A hot potato: With the current state of the economy, people are trying to find ways to save money. One cost-cutting measure is to purchase cheaper batteries. The FBI released a PSA regarding the risk of cheaper batteries, warning of potential counterfeit or even dangerous products being sold.

The FBI has a very simple but extremely important job within the United States, and occasionally even outside of the country. The agency is tasked with ensuring citizens are safe from potential threats or fraud, while also providing intelligence to the government when needed.

A possible harm to consumers became apparent to the FBI and the bureau was quick to release a PSA covering the hazard. As more products begin to require the use of batteries, people may look towards finding cheaper batteries in hopes of saving some money.

However, the FBI warns that people should not be looking for heavy discounts on batteries. The bureau claims alternative manufacturers are making fake batteries that can cause overheating, poor performance, device damage, or even complete product failure. The FBI covered the "dos and don'ts" when it comes to purchasing batteries, hoping to keep citizens safe from any harm.

The FBI notes to "always purchase batteries from legitimate and trusted sources," as those batteries have been tested thoroughly and are safe to use in any product. Many manufacturers will list reputable vendors for their devices. There is also a link within the PSA which details testing laboratories dedicated to these batteries.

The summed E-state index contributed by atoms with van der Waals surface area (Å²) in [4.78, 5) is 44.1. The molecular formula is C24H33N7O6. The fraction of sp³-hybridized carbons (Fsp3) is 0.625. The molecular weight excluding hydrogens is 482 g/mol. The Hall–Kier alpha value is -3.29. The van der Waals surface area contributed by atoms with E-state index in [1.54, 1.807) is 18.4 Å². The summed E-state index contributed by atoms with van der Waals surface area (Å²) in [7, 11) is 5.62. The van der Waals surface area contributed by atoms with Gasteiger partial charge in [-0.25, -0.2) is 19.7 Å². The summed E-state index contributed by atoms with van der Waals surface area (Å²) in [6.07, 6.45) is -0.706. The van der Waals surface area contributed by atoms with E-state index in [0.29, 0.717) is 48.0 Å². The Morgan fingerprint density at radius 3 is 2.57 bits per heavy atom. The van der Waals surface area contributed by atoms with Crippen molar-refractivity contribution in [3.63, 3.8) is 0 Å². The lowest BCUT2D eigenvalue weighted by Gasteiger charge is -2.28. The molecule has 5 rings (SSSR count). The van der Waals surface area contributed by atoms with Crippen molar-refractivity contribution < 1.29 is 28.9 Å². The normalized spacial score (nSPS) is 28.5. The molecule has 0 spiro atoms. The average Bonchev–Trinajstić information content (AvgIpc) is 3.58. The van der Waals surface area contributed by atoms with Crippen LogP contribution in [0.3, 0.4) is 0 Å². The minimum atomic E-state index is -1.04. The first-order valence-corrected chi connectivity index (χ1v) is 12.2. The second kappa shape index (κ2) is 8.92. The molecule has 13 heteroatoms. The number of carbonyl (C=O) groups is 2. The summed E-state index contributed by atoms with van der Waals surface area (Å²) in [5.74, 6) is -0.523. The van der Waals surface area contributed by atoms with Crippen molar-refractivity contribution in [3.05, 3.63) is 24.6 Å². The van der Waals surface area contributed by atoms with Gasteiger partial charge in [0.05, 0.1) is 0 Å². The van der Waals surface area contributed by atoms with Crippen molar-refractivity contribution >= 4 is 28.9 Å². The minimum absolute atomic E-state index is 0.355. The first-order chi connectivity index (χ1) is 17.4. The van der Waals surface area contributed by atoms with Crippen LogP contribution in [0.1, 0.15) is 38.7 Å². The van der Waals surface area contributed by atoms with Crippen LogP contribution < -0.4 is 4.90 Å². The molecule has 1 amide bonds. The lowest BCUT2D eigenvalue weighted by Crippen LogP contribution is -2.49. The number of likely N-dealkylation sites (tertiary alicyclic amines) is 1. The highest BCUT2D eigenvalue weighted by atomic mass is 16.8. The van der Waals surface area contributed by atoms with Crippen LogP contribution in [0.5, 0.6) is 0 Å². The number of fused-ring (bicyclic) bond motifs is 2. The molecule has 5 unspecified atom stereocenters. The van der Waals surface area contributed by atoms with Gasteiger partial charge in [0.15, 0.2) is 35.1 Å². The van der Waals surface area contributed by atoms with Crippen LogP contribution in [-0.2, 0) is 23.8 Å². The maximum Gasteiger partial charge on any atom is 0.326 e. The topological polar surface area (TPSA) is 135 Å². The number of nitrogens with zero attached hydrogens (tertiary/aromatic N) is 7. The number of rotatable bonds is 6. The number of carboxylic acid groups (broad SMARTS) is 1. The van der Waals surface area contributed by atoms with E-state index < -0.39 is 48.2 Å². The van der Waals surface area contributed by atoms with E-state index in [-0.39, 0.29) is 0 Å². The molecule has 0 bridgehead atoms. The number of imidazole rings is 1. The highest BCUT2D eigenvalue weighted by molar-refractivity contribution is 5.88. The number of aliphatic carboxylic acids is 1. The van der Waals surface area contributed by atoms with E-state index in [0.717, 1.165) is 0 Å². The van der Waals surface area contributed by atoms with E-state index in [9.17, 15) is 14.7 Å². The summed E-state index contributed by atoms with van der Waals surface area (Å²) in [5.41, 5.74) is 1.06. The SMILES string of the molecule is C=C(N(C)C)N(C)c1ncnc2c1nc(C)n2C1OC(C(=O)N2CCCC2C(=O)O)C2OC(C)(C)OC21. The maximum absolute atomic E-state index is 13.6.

Buying batteries from untrusted or third-party vendors can be risky, as these products are designed to look like legitimate batteries but aren't. It further details how to "avoid aftermarket batteries when possible because they may be dangerous," but emphasizes research and reading reviews if you believe the product could still be a legitimate item.

The final warning is to fully avoid batteries that:

  • are not properly packaged
  • have misprinted or misspelled labels
  • have labels that peel off
  • do not have official manufacturer batch numbers

Consumers should compare prices between products before purchasing, claiming that heavily discounted batteries are likely counterfeit. It also urges buyers to familiarize themselves with specific, reputable companies. The PSA doesn't name any generic brands specifically, but some of the more commonly trusted brands include Duracell, Energizer, and Rayovac.

If you believe you've received or purchased counterfeit batteries, the FBI suggests reporting the activity to the payment service used for the transaction.